Daily Video

January 5, 2015

Undocumented students face unique challenges


Schools around the country are grappling with how to provide care and education to the over 60,000 unaccompanied minors who entered the U.S. illegally from Central America in 2014. Many children came from Honduras, Guatemala and El Salvador fleeing poverty and recruitment into gangs.

Carlos Sura Jr.  is one of 100 students at Oakland International High School in California, who entered the country without parents. He said he feared violence from gangs in El Salvador.

“When they put you in [a gang], there’s no way for you to get out,” Sura said.

These minors are typically apprehended at the border, and then placed with family members or another host in the area while they go through immigration proceedings.

The students face unique challenges as they enter a new school system without their family. Most have faced trauma before or during their journey, according to Lauren Markham, the school’s unaccompanied minor specialist. OIHS focuses on helping students adjust through after-school programs and meetings with counselors.

Meanwhile, students are undergoing immigration hearings that may result in deportation. U.S. asylum law protects immigrants who would face persecution in their home country for race, religion, political opinion, membership of a certain social group. Each child must prove that they fall under one of these categories.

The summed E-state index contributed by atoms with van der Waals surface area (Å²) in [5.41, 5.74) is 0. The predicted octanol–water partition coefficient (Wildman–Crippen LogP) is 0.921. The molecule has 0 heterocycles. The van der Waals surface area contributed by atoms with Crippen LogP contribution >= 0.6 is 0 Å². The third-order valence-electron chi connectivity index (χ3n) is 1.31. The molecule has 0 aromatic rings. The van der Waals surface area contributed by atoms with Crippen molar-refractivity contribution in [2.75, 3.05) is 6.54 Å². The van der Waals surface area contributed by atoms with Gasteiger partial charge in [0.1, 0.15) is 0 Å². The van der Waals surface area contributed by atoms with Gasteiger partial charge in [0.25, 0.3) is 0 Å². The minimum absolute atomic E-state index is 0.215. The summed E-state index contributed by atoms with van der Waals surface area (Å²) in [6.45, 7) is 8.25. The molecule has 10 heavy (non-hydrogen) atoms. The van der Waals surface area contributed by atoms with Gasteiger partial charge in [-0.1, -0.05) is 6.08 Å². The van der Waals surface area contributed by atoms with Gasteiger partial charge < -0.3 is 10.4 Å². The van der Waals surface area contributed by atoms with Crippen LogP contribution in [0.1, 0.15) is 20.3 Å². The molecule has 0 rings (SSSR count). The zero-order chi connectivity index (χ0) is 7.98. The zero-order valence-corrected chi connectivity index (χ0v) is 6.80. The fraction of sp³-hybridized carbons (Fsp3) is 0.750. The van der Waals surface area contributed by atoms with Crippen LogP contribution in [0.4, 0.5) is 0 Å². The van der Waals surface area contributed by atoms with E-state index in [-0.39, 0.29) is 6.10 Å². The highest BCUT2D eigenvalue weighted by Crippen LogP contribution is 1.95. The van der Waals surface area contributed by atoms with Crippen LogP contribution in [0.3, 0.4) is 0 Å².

These cases can be difficult to win, according to U.C. Berkeley Law School instructor Allison Davenport, and add yet another level of stress and uncertainty to the students’ lives.

Warm up questions
  1. Which countries make up Central America?
  2. During 2014, nearly 60,000 unaccompanied minors were caught trying to illegally cross the border into the United States. The majority were from Guatemala, Honduras, and El Salvador. What kinds of situations would cause you to flee your home to come to a new country alone? Do you think you would be brave enough to travel more than a thousand miles on your own?
Critical thinking questions
  1. The 380 students at Oakland International High School (OIHS) speak more than 32 different languages and come from 33 different countries. Nearly all immigrated to the US during the last four years and 100 percent are English language learners. What unique challenges do the school’s educators face? What solutions are they using to meet the needs of students? What other ways might the school support their kids?
  2. OIHS co-principal Carmelita Reyes said, “These are children, period. And so what their legal status is, is immaterial. They’re students. They deserve an education.” Do you agree with her statement? Why or why not?
  3. A third of students at OIHS are refugees who have escaped some of the world’s longest and most violent conflicts. Lauren Markham, community schools manager, said that it helps some students to see a mentor or counselor and participate in after-school programs. How might after-school programs and sports support the mental health of these students? Explain your answer.
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